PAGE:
I will offer infants a morning nap as needed, gradually moving it later until the child is taking one afternoon nap at age one. All children will be offered a nap shortly after lunch, generally between 12:30 and 3:00. All children under three will be expected to sleep or rest quietly during this time. Children older than three who do not require a nap will play quietly on a cot or in the preschool room.

Please refrain from dropping off or picking up your child during the afternoon naptime, as this usually disrupts the entire group. I also request that you knock quietly on the front door instead of ringing the doorbell during that time.

12b.   SUPERVISION - OUTSIDE
When any child is outdoors, I shall ensure that all of the following requirements are met, in addition to those set out in section 12a.

For children under 5 years of age, I will be outdoors at all times and remain within sight of and in proximity to each child, watching and directing the activities.

For children age 5 years and older, I may permit the child to go unattended to our outdoor play area on premises. The outdoor play area is enclosed with a fence and is regularly assessed for any potential hazards to health and safety. Any potential hazards are removed promptly. I will remain within hearing distance of the child and visually check on them and respond as necessary to meet the needs of the child.

13.     NUTRITION
I have received training on providing nutritious, balanced meals. My menus follow the USDA guidelines and far exceed their nutrition recommendations.

Children are expected to try one bite of any food served. If, after trying a bite, the child does not like that food, s/he will not be manipulated to eat any more of it at that meal. I have found that children often like foods they did not initially want to try, or after trying it several times. Children may have second helpings of any or all foods upon request. Children will eat when they are hungry, and will get all of the nutrients they need when consistently presented with a variety of healthy choices.

Please alert me to any suspected food sensitivities or allergies so that I may attempt to accommodate your child’s dietary needs. Also, if you avoid any foods or combinations of foods for religious, cultural, or health concerns, please let me know your needs and I will attempt to accommodate your requests for your child. An additional fee may apply if your child’s dietary needs require me to purchase special food or beverage items.

I will provide all meals and snacks, with the exception of infant formula/breast milk. Children who are here during meals and snacks will be served. Toddlers/preschoolers who choose not to eat during these times will not be served again until the next scheduled mealtime. Infants are fed on demand. Please refrain from sending food with your child. If your child will be arriving after a scheduled mealtime, please arrange to feed him/her prior to arrival.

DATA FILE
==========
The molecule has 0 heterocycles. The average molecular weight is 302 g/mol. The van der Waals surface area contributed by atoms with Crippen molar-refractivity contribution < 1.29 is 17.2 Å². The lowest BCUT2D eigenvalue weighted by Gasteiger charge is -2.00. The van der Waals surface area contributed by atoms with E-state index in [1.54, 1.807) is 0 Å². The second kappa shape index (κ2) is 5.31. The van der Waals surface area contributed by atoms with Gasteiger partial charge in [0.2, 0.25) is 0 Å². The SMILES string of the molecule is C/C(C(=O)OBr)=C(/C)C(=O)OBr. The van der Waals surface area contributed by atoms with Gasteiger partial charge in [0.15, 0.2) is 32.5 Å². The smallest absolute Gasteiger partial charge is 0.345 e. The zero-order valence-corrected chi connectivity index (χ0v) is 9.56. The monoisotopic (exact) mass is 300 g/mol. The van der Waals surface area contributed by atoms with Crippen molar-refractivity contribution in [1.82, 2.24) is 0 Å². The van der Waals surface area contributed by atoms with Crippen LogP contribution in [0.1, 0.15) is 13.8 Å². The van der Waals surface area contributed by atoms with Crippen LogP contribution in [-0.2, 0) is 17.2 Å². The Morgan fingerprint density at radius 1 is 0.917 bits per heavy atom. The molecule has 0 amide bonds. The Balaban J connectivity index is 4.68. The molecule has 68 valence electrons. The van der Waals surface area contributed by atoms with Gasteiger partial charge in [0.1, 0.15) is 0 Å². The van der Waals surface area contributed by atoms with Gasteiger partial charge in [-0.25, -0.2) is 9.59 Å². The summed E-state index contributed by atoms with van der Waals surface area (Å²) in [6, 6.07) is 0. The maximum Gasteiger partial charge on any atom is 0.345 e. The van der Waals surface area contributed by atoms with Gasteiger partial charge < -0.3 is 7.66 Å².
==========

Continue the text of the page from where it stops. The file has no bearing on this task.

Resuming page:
Meal Schedule:               Breakfast      8:00-8:30
(over 12 months)           Lunch           11:30-12:00
                                    Snack           3:00-3:15
All foods will be cut into safe-size pieces and served in child-sized portions.

Per the American Pediatric guidelines, I do not serve juice. The high concentration of acid and sugar is difficult on a young child’s digestive system, and they are unable to process it effectively until the age of 4. Instead, children will be offered milk at meals and water in-between meals in order to build life-long healthy drinking habits.

I have a 4-week revolving menu. It is rich in “super-foods”-tomato based products, spinach, broccoli, sweet potatoes, which pack a great deal of nutrients in a single dish. Sweets are served rarely. Oil in baked goods recipes will always have half of it replaced with applesauce. Olive oil or canola, healthy fats, will be used. Whole wheat or multi-grain products will be chosen whenever possible.

14.     DISCIPLINE
“Punishment that is humiliating or frightening to a child such as hitting, spanking, shaking, verbal or sexual abuse, withholding or forcing food or punishment for lapses in toilet training and other forms of physical punishment are prohibited.” These forms of punishment will never be used, even at the request of the parent.

Your child will receive respect in my care. Your child will not experience any form of physical, emotional, or mental harm. My home is extremely childproof. My philosophy is that if a child must be removed from a situation more than twice, then the environment needs to be changed - not the child. You will find many locks in my home. I believe that a locked door is a guide away from danger or problems, and an un-locked door should lead to open exploration. Toys are often placed in “time-out” for causing disruption.

Guidance will be given immediately, and consistently. I make a point of praising children often for good behaviors (playing nice, sharing, taking turns, using good manners, being a helper friend, etc.)

Inappropriate behavior includes hitting, biting, kicking, pushing, hair pulling, throwing objects, climbing on an inappropriate structure, willful destruction of property, tantrum throwing and not following reasonable requests.